Without wishing to wallow in the mire, last week’s Binance hack was another giant yellow highlighter to the fact that cryptocurrency exchanges are vulnerable.
The wave of attacks on them is relentless, with already more than $1bn stolen from exchanges in cryptocurrency’s short history. Users’ funds sitting on an exchange are at risk. They need to learn how to protect their assets correctly and take responsibility for them. The future of digital currency management is, therefore, non-custodial. And that has a few implications.
Cryptocurrency users must learn to protect their assets
Despite the scary statistics, many cryptocurrency users still choose convenience over security. Now that the price of Bitcoin is rising and the Binance hack is becoming an ever-distant memory, how many people will dismiss the need to keep their own private keys?
They found that some 66.5% of crypto holders are using non-custodial and mobile storage solutions to protect their funds. This is definitely a good step in the right direction. The majority of users, it seems, understand the need to keep their digital assets off of an exchange. MyCrypto founder Taylor Monahan told Coin Rivet:
“One of the core philosophies of cryptocurrencies is redistributing power – taking it away from massive, centralised parties and giving it to individuals. While centralised exchanges help to bridge the gap between the traditional and new world, storing your assets in these centralised exchanges is no different, nor safer, than storing your assets in a bank.
As the technology matures, I think we’ll see more platforms similar to MyCrypto and Ambo – easier-to-use solutions that avoid the common pitfalls of centralised exchanges and custodial platforms.”
However, the findings also show that some 33.5% of cryptocurrency users are still trusting exchanges with their funds. Not only are these users at risk of opportunistic hackers, but they’re also at the mercy of the actions of the exchange.
The exchange can force early closure of traders’ positions. It can become insolvent and disappear with users’ funds, or the only person with access to the cold storage wallets could suddenly pass away. If users don’t choose non-custodial solutions, they have multiple threats looming over them.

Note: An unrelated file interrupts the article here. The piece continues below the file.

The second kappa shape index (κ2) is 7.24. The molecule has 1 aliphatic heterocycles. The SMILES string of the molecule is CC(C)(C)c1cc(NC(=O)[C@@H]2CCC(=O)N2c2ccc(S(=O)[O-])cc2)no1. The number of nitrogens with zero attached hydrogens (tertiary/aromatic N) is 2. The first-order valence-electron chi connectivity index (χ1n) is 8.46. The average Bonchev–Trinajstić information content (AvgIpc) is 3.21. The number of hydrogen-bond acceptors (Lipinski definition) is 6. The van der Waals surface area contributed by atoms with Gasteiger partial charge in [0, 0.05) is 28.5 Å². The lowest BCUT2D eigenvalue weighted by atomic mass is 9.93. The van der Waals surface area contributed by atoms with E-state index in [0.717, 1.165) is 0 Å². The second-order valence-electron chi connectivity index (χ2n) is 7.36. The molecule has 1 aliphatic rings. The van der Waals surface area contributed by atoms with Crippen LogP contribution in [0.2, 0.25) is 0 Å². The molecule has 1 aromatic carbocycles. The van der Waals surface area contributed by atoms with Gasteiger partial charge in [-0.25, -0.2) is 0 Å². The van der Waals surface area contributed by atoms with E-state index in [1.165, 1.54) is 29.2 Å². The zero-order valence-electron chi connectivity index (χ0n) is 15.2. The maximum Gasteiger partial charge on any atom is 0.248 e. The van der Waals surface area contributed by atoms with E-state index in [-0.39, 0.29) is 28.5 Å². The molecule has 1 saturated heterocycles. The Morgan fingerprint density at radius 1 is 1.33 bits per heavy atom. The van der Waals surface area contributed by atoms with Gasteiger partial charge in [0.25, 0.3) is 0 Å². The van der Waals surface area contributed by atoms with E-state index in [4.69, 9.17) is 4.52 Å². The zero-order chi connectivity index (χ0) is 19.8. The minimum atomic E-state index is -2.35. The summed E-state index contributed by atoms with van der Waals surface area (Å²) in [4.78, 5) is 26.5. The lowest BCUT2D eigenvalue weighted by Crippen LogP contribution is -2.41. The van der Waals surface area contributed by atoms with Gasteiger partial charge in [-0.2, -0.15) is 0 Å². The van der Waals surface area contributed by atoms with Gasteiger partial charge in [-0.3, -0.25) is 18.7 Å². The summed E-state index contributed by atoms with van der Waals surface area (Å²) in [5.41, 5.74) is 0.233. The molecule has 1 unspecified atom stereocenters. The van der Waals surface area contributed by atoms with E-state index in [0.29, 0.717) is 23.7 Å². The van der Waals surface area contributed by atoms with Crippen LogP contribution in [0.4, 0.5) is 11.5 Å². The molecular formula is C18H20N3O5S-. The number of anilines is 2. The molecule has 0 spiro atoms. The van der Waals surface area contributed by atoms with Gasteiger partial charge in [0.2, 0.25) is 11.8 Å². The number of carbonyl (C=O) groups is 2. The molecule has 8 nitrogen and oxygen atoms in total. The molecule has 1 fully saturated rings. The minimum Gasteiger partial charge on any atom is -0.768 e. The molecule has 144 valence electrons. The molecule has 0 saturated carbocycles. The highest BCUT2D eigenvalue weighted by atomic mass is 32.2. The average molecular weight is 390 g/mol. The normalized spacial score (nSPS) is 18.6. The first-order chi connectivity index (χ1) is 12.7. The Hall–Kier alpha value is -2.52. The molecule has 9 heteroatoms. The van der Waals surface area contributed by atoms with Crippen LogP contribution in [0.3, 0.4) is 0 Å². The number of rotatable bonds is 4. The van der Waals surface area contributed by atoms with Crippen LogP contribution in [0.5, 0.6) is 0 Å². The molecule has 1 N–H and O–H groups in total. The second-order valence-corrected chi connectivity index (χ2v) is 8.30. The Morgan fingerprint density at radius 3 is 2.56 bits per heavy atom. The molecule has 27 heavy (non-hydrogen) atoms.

What are non-custodial solutions?
Non-custodial solutions mean that the exchange or wallet provider is not a custodian and therefore does not hold on to users’ funds. This places the responsibility for the assets squarely on the user.
They can gain access to peer-to-peer transactions on the blockchain without an intermediary (without an exchange). This keeps their funds away from hackers and safe from any undesirable activities of an exchange.
Most non-custodial solutions today take the shape of mobile wallets and hardware wallets such as Ledger and Trezor.
Co-founder of Ambo, Jack Lipstone, told Coin Rivet:
“People who are buying cryptos do not want to rely on a third-party to store all of their information, most importantly their private key which is used to access and control their funds. These people are looking to wallets that provide the user with full custody of their crypto on their iPhone with a place of their choosing to back up their information.
This is better than trusting custodial wallets, as exchange’s have control of your funds and could compromise your funds at any time whether there is a hack or a court decision resulting in halted trading of tokens.”
There are also exchanges such as Digitex Futures that are working on providing users with non-custodial accounts. This has obvious advantages for the users but also for the exchange. It won’t be a giant cash-cow target for a hacker as it has no funds to steal.
The problem with non-custodial solutions
Non-custodial solutions provide users with far greater security since the attack surface is infinitely smaller. However, there is still a small chance that their account or wallet could be hacked. Non-custodial investment app Abra explains it well with this analogy:
“Hacking a centralised exchange or wallet is like trawling the ocean for fish with a net versus a wallet like Abra, which is like fishing with a rod in the bathtub inside a locked house inside a locked compound with security guards on every corner.”
That small threat aside, users being in control of their own funds is an extremely freeing possibility. It’s also pretty terrifying to anyone with a propensity for losing important items.
With no one in the middle, users become their own bank. They must safeguard their private key and store their backup phrase in multiple safe places. If they lose this crucial information, they also lose access to their funds for good.
With cryptocurrency being such an attractive target to hackers, it’s clear that the future of digital currency management is non-custodial. Solutions like MyCrypto, Ambo, Digitex Futures, and Abra all show great strides forward in this area.
However, the learning curve and responsibility that comes with using a non-custodial solution may still be too great for some. As cryptocurrency continues its leaps toward mass adoption, users will need more solutions and a lot more education about the implications of storing their own funds.